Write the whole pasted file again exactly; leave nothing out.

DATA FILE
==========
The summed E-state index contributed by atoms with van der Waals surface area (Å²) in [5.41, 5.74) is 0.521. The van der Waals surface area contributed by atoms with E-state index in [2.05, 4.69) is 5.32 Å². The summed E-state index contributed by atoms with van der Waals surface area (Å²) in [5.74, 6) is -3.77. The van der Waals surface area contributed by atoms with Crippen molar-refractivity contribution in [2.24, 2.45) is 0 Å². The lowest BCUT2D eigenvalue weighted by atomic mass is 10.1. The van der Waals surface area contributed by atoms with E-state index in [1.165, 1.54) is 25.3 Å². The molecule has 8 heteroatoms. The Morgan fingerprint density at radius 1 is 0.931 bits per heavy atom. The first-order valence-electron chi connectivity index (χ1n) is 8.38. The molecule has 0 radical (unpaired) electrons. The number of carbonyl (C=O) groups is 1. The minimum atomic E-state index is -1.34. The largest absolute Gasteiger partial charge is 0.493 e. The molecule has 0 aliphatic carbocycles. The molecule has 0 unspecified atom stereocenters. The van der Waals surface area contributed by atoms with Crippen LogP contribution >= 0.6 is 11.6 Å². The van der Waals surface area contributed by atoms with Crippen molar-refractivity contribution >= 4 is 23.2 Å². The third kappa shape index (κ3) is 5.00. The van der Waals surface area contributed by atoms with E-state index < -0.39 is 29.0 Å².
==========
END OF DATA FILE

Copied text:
The summed E-state index contributed by atoms with van der Waals surface area (Å²) in [5.41, 5.74) is 0.521. The van der Waals surface area contributed by atoms with E-state index in [2.05, 4.69) is 5.32 Å². The summed E-state index contributed by atoms with van der Waals surface area (Å²) in [5.74, 6) is -3.77. The van der Waals surface area contributed by atoms with Crippen molar-refractivity contribution in [2.24, 2.45) is 0 Å². The lowest BCUT2D eigenvalue weighted by atomic mass is 10.1. The van der Waals surface area contributed by atoms with E-state index in [1.165, 1.54) is 25.3 Å². The molecule has 8 heteroatoms. The Morgan fingerprint density at radius 1 is 0.931 bits per heavy atom. The first-order valence-electron chi connectivity index (χ1n) is 8.38. The molecule has 0 radical (unpaired) electrons. The number of carbonyl (C=O) groups is 1. The minimum atomic E-state index is -1.34. The largest absolute Gasteiger partial charge is 0.493 e. The molecule has 0 aliphatic carbocycles. The molecule has 0 unspecified atom stereocenters. The van der Waals surface area contributed by atoms with Crippen LogP contribution >= 0.6 is 11.6 Å². The van der Waals surface area contributed by atoms with Crippen molar-refractivity contribution >= 4 is 23.2 Å². The third kappa shape index (κ3) is 5.00. The van der Waals surface area contributed by atoms with E-state index < -0.39 is 29.0 Å².